A. Crop Share Vs. Cash Rent Lease Analysis

Econ 230Name______

Lab #9Section: 9:00 _____ 10:00_____

Spring 2010

Lease and Land Purchase Analysis

(Due Monday, March 22, 2010)

The purposes of this lab are to (1) compare the cost of cash and crop share leasing, (2) estimate the maximum cash rent that you can afford to pay, (3) estimate the economic value of farm land based on its projected future earnings, and (4) look at the cash flow implications of financing a land purchase. You will need your FarmSim printouts from years 4, 5 and 6.

A. Crop Share Vs. Cash Rent Lease Analysis

Use information from your FarmSim Operation for years 4, 5 and 6 to compare how much it actually cost (or would have cost) you to rent land under a crop share lease compared to a cash lease. The cost of a crop share lease is:

(1) the value of the land owner's share (50%) of the gross income, minus

(2) the value of the land owner's share (50%) of the input costs (seed, fertilizer, pesticides and drying).

Note--If you did not grow any corn or soybeans in some year, leave that column blank. If you did grow a crop, but did not sell any, use the following prices given below. Include only corn for grain, not silage.

11.In what type of year (under what conditions) would you expect a crop share lease to be less expensive than a cash lease? More expensive?

12.Which type of lease arrangement would you consider the most risky for the tenant and why?

B. Maximum Cash Rent Analysis

C. Value of Land (income capitalization approach)

The net income that could be earned from renting land would also be available if you purchased the land. You would not have to pay cash rent, but you would have to pay property taxes. Assume property taxes are \$20 per acre.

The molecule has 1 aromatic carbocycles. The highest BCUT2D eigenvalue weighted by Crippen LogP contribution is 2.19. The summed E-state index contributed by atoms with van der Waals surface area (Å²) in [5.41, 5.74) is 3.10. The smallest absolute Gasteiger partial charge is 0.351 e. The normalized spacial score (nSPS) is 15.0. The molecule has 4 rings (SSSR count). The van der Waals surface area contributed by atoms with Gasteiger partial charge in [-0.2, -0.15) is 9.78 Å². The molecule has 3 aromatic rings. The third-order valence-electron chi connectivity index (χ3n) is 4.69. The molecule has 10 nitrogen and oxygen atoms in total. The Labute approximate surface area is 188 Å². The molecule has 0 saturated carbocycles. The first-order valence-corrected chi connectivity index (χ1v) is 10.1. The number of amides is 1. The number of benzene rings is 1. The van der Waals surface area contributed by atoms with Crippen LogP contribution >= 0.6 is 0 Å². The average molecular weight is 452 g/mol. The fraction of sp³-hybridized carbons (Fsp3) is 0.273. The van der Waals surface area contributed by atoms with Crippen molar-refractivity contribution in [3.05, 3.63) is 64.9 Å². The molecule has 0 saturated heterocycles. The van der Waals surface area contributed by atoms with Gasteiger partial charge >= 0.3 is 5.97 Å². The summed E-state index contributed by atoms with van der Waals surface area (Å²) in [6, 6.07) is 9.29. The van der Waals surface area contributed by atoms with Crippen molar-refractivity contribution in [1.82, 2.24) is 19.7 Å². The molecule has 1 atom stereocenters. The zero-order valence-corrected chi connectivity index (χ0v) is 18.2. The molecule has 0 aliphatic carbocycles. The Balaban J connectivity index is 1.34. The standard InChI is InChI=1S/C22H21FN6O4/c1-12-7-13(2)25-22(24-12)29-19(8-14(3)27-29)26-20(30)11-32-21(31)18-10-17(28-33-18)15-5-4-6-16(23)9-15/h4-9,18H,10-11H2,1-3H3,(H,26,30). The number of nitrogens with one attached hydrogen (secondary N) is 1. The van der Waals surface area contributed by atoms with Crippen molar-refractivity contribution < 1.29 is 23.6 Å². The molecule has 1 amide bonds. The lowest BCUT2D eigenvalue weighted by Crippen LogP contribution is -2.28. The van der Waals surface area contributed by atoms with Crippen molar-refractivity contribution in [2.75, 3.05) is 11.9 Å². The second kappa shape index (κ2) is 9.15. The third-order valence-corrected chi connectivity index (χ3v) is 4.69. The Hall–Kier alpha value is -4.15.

1. Net income per acre from additional land rental\$______/acre
1. Property taxes\$______/acre
1. Equals added net income from land purchase\$______/acre

Since the expected useful life of land is unlimited, the present value can be found by simply dividing the annual added net income from the land by the real discount rate. A portion of the cost of investments in fixed assets like farm land is offset by appreciation in value over time. To account for this we can subtract the expected rate of inflation from the discount (or interest) rate to get a "real" discount rate.

1. Long-term interest rate 7%

Expected rate of inflation in land values 3%

Real discount rate______

1. Present Value of Land: \$ ______(Addl net income from land) ÷ ______(Real discount rate) = \$_____ /acre.

D. Value of Land (comparative values)

Another method of estimating the value of land is by comparison with the sale price or valuation of other similar land. Find the current market value of your land (420 acres) from your Year 6 Net Worth Statement in FarmSim.

\$______per acre

Based on information from parts C and D, how much would you bid for land? \$ _ per acre

E. Financing

You can obtain credit for a land purchase from the First State Bank. Determine the payments in the first four years of a loan. Use your estimated bid for land. Payments are based on the even principal payment method, also called the decreasing total payment method. Terms are:

• Maximum of 75% of purchase price, financed for 25 years
• Variable interest rate on outstanding principal (use an expected average rate of 8%).

Note: You may finance less than the maximum if you wish, or you may finance more by refinancing your present land to obtain down payment money.

1.Estimated bid price, \$/acre / ______
2.Percent to be financed (up to 75%) / ______%
3.Total amount to borrow (\$/acre) / ______
4.Loan length (yrs to repay) / 25
5.Annual principal payment / ______
1. Calculate the payments for the first 4 years, in \$ per acre, and enter them below. Remember, interest is charged on the principal remaining from the previous year. Page 354 in your textbook has an example.

1. Do you project that a land purchase will create a cash surplus or a cash deficit in years 7-10?
1. Where could you obtain cash to make up the cash flow deficit, if there is one?

F. Land Auction Instructions

1. 10,000 acres will be offered for sale in 100 parcels of 100 acres each. A separate bid may be made on each 100-acre parcel.
2. Minimum acceptable bid is \$3,000 per acre.
3. Higher bids must be in increments of at least \$100 per acre.
4. Land will be awarded to the highest bidder on each parcel.
5. You may submit as many bids as you wish. Be sure to put your Farmsim farm number and signature on each bid.
6. The land auction will close at 2:00 p.m. on Friday, March 26, 2010. The bid sheet will be posted on the bulletin board outside 174 Heady Hall.